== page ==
The Euro continues to linger around 1.2300 levels against the US dollar, extending its broad uptrend after hitting its lowest levels in 25 months last week. The negative newsflow pertaining to the debt crisis has been halted for this week though the IMF has raised a warning about painfully slow growth in the region.
Slow-growth Euro zone nations risk deflation, and persistent debt concerns put the Euro zone's future in doubt, the International Monetary Fund warned today. Companies and households hesitant to spend because they hope prices will fall in the future can be pushed into bankruptcy as real estate and other asset prices fall.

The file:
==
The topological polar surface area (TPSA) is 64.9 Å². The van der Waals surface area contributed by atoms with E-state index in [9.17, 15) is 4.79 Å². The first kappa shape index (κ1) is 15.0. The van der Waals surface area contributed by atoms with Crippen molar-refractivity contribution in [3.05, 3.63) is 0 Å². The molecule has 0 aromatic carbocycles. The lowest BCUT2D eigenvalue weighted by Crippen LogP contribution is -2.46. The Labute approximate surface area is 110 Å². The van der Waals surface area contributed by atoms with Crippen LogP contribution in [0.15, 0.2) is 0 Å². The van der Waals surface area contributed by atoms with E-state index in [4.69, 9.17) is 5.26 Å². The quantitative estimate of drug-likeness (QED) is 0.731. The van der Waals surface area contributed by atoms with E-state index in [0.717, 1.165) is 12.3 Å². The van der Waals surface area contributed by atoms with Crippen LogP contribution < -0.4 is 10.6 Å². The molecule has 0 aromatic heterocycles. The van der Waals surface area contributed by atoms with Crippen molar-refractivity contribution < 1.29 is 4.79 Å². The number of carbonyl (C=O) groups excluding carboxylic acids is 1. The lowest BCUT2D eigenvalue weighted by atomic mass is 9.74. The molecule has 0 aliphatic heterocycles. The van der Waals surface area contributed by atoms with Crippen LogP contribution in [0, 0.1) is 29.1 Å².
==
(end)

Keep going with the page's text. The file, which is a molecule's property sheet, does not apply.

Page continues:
Meanwhile, the single currency has been mostly up after the US Fed chairman Ben Bernanke stopped short of giving any idea about a possible round of further quantitative easing and mixed economic data mostly pushed the stock markets higher.
Earlier in the week, the IMF had noted that the US Congress should raise its federal debt ceiling soon or risk disrupting the global and the US economic recoveries. The IMF lowered its economic growth assessment for the United States from 2.1 percent this year to 2 percent. In 2013, the IMF projects the U.S. gross domestic product will climb 2.3 percent.
Euro tested highs of 1.2323 against the US dollar but slipped as Spanish borrowing costs rose above 7% and markets eyed the German parliament's vote on Spanish bailout. The single currency quotes at 1.2304 right now.
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